We took a stroll to a sandy beach on the adjacent island of Muckle Roe and while hunkered down out of the wind an otter appeared around the headland and started to swim towards us. The wind was in our face so it would not catch our scent (if it was downwind it wouldn’t have come within sight). Hezzer got ready with his camera but before I had time to get mine out of its waterproof bag the otter appeared in the waves breaking on the shore just in front of us. It emerged from the water and without hesitation strode directly towards Hezzer who was settled on the foreshore, with a sort of ‘what are you doing on my patch?’ type attitude (the otter, not Hezzer).
It marched forward, hesitated, then continued its approach, finally stopping when it was only five paces in front of Hezzer. When it clicked what was going on it fairly rapidly, but not panickly, returned to the sea, and carried on fishing. It emerged onto the beach again a bit further on, sniffed about a bit, and then swam back to the point where it had come from.
The next couple of days involved trying not to get battered or crushed by the wind, and working our way north to the island of Unst, the most northerly part of the UK. We witnessed some superb wildlife action between Arctic Skuas and Arctic terns as the former tried to steal the latter’s lunch. Sometimes four skuas to one tern.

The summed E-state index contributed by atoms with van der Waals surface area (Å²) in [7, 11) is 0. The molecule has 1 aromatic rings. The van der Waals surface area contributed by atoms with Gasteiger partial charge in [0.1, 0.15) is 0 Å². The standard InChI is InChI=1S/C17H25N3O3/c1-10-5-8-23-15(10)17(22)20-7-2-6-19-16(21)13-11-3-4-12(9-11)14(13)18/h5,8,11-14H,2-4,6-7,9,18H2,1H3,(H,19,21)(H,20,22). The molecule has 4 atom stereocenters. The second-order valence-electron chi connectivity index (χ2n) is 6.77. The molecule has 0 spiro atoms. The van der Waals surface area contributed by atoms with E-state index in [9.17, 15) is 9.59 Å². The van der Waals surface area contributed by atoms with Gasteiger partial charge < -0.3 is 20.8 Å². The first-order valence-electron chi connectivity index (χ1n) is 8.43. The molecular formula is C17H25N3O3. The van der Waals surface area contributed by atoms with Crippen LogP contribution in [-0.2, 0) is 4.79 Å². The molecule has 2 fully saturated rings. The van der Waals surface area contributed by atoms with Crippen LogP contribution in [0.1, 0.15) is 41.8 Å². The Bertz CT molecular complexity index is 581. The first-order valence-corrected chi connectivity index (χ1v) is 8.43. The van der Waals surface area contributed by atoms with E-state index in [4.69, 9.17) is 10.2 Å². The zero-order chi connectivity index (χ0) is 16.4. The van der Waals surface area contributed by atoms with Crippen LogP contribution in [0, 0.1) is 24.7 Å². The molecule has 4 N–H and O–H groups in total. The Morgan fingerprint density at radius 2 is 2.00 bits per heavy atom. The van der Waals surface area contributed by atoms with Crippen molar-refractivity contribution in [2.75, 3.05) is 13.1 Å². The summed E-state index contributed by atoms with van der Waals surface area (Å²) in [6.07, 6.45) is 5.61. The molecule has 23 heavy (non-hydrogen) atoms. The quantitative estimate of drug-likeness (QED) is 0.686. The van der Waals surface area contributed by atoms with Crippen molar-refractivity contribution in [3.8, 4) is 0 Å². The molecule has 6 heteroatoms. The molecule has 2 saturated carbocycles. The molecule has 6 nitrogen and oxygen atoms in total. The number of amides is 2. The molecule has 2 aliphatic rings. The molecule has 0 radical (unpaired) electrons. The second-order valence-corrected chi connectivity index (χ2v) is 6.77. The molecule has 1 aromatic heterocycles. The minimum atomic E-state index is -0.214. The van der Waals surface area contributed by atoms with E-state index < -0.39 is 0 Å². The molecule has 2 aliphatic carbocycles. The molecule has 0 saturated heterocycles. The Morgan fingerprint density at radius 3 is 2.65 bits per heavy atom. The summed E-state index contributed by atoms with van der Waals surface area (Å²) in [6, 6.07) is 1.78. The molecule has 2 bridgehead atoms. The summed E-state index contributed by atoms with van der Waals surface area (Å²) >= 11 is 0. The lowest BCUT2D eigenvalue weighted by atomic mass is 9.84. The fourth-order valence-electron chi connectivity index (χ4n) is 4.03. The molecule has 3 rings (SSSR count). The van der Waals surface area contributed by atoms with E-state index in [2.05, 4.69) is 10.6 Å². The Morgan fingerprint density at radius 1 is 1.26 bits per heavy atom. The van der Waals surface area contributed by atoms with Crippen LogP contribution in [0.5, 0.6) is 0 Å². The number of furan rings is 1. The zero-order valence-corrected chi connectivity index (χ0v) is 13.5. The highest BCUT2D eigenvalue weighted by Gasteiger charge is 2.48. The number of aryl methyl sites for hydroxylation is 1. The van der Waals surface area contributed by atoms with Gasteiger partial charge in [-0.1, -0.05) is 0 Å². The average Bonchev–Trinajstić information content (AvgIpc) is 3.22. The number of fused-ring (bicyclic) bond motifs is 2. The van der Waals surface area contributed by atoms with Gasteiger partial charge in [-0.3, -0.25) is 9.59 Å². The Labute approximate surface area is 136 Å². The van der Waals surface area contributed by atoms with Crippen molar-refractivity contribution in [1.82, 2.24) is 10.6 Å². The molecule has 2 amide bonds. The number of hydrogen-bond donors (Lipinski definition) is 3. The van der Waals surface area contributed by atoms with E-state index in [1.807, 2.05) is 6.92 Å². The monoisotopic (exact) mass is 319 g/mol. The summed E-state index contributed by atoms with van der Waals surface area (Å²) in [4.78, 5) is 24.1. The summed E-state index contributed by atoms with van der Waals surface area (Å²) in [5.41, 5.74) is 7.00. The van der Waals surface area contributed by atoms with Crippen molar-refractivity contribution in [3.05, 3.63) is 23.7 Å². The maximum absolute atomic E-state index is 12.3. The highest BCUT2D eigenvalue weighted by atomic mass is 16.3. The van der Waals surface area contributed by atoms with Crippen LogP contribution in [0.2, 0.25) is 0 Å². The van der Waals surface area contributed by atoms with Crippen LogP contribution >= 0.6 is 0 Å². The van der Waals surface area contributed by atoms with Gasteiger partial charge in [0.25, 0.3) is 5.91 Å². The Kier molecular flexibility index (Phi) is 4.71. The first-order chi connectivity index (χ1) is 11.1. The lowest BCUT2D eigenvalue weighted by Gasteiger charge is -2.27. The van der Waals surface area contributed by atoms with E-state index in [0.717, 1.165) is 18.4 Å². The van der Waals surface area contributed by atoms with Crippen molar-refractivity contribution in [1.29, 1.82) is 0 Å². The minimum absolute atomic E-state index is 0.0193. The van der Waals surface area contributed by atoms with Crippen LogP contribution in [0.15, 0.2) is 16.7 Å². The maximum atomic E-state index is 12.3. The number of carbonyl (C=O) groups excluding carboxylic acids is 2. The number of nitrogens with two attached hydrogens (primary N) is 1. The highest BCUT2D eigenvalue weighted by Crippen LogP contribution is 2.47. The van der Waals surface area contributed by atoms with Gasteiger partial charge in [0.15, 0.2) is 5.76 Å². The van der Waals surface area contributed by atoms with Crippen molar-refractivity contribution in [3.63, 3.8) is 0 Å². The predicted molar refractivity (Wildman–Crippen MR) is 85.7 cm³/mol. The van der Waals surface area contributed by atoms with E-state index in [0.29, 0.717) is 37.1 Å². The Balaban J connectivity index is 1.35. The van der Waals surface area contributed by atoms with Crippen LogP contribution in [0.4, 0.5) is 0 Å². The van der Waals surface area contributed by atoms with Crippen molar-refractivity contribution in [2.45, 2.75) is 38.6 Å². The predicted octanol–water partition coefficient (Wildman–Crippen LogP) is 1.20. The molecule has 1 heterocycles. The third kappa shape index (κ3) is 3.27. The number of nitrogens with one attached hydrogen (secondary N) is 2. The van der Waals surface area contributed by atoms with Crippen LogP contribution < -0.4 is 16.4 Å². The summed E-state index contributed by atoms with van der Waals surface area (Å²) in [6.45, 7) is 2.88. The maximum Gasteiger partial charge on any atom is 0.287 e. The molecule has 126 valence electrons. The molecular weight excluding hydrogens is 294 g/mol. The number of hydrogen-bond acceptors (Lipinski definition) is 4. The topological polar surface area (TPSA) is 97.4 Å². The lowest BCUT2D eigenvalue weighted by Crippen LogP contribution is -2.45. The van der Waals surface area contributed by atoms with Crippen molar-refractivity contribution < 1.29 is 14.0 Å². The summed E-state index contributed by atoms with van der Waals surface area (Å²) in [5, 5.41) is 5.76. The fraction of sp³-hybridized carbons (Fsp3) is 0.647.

We camped wild one night on the west coast of Yell, and in the grounds of Gardisfauld Hostel on Unst for the remaining three. It’s got a superb view out over the sound where we saw otters, seals and all manner of seabirds. And a rainbow.
Hermaness nature reserve overlooking Muckle Flugga lighthouse is as far north as you can get in the UK. And it is staggering because of its wild west-facing coast with offshore stacks whit-topped with Gannets, as well as vast areas of moorland dotted with numerous pairs of ‘Bonxie’ Great Skuas, which were either cruising about looking for trouble (as Bonxies do) or standing about displaying by throwing their wings back and uttering a primeval gulping call that sends a shiver up your spine (in a horror movie type way).
But I do like Bonxies, they are one of my favourite seabirds. Non-birders hardly notice them because they look so scruffy.
At last, after three days, the wind dropped. It was due to stay fairly calm till lunchtime the next day, which just happened to be 21 June, the longest day of the year. I have always made an extra special effort to get up extra early on the longest day so I didn’t need much persuasion to set my alarm clock for 4am, as I was itching to go for a paddle. My Cobra Expedition kayak had travelled the best part of one thousand miles on the roof of the car to get here; it would be a pity to take it back without it getting wet (with sea water).